Hicks put his computer to work on the disk to analyze it for other images. Even if a file or image had been deleted or recorded over, the disk might show a trace of what had been on the disk before. And unless the camera had been sitting in a closet some place since it had been bought—or if the SD card was new—chances were good that there’d be something on that card he could use.
While he watched the progress bar of the scan crawl from left to right, Hicks cut, then lit, a cigar: a Nat Sherman Timeless Churchill. It was a long smoke that would keep him focused and grounded while the technology did its job. Even with all of the gadgets and gizmos at the University’s disposal, the intelligence game was still a waiting game. A patient man’s game. Because intelligence involved human beings and, even in a high tech world, human beings were unpredictable. They moved at their own pace. Technology was a tool, but human beings decided how to use it.
Hicks let out a long plume of bluish smoke and watched it drift up toward the air scrubber in the ceiling. The fan pulled the smoke from the room and the carbon filters scrubbed the air clean. He wondered what Jason would say if he saw him smoking a cigar in a University facility. He’d probably fire off a terse memorandum reminding him that smoking was prohibited in all University facilities.
And Hicks would’ve politely reminded him this was technically not a University facility. After Holloway’s death, Hicks had built the New York office from the ground up through his own means. Extortion, blackmail, and good old fashioned thievery were all fair when assembling a vital intelligence network. He funded his New York Office much the same way. He’d broken an awful lot of laws and even more bones to build the New York office into the flagship of the modern University’s network. And although the Dean had given his approval, he’d given little else beside the hardware and remote access to OMNI to make it happen.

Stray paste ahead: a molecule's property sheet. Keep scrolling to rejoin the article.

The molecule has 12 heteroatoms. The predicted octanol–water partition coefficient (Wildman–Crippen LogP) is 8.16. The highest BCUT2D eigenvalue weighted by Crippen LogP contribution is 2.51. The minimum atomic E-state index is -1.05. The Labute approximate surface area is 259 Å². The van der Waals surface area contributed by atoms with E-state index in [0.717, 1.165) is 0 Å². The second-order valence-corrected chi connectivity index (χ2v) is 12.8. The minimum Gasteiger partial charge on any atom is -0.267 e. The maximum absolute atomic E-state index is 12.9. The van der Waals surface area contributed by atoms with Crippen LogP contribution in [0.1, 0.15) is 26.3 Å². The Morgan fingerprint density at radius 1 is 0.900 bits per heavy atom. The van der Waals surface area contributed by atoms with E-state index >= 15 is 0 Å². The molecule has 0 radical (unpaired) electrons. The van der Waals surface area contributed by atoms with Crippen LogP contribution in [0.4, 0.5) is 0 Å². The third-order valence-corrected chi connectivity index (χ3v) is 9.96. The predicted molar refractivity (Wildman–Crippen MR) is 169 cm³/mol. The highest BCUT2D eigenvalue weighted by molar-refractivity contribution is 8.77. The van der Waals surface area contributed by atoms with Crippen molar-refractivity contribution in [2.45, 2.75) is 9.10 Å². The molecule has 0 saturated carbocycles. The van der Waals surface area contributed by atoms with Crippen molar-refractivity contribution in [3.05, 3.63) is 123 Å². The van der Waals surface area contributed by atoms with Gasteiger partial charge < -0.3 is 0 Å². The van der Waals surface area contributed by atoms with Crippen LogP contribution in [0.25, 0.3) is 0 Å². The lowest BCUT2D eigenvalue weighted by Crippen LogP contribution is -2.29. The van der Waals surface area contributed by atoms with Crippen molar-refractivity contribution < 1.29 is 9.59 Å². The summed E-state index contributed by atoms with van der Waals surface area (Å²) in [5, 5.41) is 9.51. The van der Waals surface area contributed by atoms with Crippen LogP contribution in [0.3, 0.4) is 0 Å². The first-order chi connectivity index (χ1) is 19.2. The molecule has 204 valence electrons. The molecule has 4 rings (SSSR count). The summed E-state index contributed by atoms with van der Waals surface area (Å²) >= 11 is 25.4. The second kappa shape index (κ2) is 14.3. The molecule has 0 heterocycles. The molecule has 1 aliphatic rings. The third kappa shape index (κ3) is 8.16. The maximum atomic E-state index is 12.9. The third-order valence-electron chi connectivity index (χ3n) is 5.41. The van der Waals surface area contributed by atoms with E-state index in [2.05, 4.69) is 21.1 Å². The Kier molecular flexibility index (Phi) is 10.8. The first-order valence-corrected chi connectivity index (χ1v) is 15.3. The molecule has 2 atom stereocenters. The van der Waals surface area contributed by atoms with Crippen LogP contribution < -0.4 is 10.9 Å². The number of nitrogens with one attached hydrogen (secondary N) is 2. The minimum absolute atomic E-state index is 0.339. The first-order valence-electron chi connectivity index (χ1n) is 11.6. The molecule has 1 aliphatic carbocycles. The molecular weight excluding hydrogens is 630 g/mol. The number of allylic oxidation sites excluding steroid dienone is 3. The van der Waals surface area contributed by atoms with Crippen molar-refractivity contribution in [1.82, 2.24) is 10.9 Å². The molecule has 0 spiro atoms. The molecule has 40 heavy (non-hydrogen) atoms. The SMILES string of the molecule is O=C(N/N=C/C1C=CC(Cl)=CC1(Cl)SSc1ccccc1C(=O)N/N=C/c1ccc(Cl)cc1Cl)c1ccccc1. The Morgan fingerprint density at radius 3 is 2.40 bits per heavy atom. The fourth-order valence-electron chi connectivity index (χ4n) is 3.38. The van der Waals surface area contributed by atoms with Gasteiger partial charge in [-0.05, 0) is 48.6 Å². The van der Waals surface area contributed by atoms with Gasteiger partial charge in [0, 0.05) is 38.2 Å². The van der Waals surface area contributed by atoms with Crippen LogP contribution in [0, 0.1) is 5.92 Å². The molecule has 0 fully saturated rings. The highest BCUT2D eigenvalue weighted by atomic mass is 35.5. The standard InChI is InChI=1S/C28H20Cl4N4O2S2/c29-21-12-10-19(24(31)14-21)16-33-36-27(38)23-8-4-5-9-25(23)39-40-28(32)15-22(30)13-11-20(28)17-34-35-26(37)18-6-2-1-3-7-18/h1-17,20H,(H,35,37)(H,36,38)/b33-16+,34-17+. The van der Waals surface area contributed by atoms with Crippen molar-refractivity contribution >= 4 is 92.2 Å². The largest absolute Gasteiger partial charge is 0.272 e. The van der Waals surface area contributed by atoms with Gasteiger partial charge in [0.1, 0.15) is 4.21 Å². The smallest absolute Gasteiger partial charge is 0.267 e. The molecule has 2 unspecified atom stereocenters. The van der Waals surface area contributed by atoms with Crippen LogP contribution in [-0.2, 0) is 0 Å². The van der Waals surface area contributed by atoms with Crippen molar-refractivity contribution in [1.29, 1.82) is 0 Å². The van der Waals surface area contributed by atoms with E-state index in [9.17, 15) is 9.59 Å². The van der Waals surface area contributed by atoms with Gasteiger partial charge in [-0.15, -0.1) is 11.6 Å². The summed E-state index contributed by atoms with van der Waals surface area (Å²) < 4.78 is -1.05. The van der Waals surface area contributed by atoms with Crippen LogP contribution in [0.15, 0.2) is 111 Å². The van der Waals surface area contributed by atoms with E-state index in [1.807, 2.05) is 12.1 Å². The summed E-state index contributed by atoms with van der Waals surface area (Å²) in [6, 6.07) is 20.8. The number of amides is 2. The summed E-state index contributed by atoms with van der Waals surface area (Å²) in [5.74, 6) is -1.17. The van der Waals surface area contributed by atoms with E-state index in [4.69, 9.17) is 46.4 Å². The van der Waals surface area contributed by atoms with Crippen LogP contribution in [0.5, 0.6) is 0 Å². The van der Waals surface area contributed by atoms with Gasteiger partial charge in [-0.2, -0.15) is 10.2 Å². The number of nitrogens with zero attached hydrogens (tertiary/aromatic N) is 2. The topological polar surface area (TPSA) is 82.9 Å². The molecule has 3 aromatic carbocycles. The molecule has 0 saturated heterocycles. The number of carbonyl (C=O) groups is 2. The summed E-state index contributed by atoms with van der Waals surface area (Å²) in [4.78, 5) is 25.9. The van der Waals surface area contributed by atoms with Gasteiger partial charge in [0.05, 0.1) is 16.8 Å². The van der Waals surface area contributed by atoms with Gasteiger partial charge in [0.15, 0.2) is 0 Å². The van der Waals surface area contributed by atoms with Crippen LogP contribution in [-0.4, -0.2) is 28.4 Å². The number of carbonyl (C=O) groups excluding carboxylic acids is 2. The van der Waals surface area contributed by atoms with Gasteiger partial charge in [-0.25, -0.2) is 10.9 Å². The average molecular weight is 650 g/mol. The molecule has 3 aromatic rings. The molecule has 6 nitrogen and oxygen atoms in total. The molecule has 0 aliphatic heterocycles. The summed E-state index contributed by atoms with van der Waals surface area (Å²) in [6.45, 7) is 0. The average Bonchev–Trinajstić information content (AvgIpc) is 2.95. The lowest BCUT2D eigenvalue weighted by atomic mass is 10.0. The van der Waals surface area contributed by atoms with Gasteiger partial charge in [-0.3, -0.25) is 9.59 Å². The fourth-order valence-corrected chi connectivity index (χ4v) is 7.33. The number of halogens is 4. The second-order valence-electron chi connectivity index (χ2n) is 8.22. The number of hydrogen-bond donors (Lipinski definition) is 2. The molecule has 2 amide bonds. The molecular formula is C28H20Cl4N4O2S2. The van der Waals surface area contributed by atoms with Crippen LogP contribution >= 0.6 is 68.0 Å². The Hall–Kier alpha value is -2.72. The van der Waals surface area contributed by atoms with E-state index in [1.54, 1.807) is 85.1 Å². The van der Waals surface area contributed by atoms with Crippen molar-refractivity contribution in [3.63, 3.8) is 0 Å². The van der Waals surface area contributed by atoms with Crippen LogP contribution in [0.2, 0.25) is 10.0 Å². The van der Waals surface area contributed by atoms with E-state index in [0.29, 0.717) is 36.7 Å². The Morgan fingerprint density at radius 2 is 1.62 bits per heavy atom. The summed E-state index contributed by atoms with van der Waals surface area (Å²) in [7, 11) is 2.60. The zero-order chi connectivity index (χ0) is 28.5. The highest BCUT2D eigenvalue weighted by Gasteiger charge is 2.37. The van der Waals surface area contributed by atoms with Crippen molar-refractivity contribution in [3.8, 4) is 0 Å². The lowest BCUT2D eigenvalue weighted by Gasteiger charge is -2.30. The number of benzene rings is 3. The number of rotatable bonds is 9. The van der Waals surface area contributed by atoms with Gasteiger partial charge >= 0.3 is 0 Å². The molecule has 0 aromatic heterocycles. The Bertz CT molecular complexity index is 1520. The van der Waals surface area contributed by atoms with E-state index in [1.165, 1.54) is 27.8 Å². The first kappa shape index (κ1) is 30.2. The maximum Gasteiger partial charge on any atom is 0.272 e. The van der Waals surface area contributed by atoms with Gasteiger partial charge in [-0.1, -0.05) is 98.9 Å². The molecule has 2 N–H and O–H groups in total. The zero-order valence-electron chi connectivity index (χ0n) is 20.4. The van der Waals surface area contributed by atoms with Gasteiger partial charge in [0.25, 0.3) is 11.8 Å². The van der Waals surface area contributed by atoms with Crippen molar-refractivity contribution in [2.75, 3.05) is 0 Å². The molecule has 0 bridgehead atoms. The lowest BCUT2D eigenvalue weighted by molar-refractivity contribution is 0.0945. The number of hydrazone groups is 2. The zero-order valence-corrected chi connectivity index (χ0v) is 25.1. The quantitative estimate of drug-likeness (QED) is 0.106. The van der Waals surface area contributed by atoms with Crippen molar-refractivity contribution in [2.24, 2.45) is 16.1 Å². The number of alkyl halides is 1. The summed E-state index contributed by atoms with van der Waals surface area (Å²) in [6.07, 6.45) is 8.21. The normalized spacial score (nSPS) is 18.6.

Hicks wanted it that way. He’d never wanted to be just a clock watcher, some asshole who scribbled down bits of information he overheard and entered them into a database while he calculated his pension every month. He’d been trained to take the fight directly to the enemy and he couldn’t do that from behind a computer screen. He’d crafted his office to be the tip of the spear and he kept it very sharp. Sharp enough to cut anyone who got in front of it. Including people like Jason.
To Hicks, the only thing more important than the University’s overall goal was protecting the New York Office. Whoever had turned Colin had also threatened Hicks’ operation. His natural impulse was to order a Varsity squad to hit Omar’s garage as soon as possible. But he also knew a raid would only confirm Omar’s idea that he was being watched.
Hicks didn’t know what Omar knew or what Omar suspected. Colin had been trained to lie under interrogation, but he’d died before Hicks could’ve questioned him. Ordering a Varsity raid on Omar’s garage would only confirm Omar’s suspicions that he was being watched. Hicks decided to investigate him in other, more subtle ways.
Hicks took another long pull on his cigar and looked at the status bar of the SD card’s scan. He willed the scan to go faster, but knew it would take as long as it took. He took another pull on his cigar instead. He just hoped there would be something on that disk he could show Jason because he didn’t want to get dressed down by that goddamned bean counter first thing in the morning.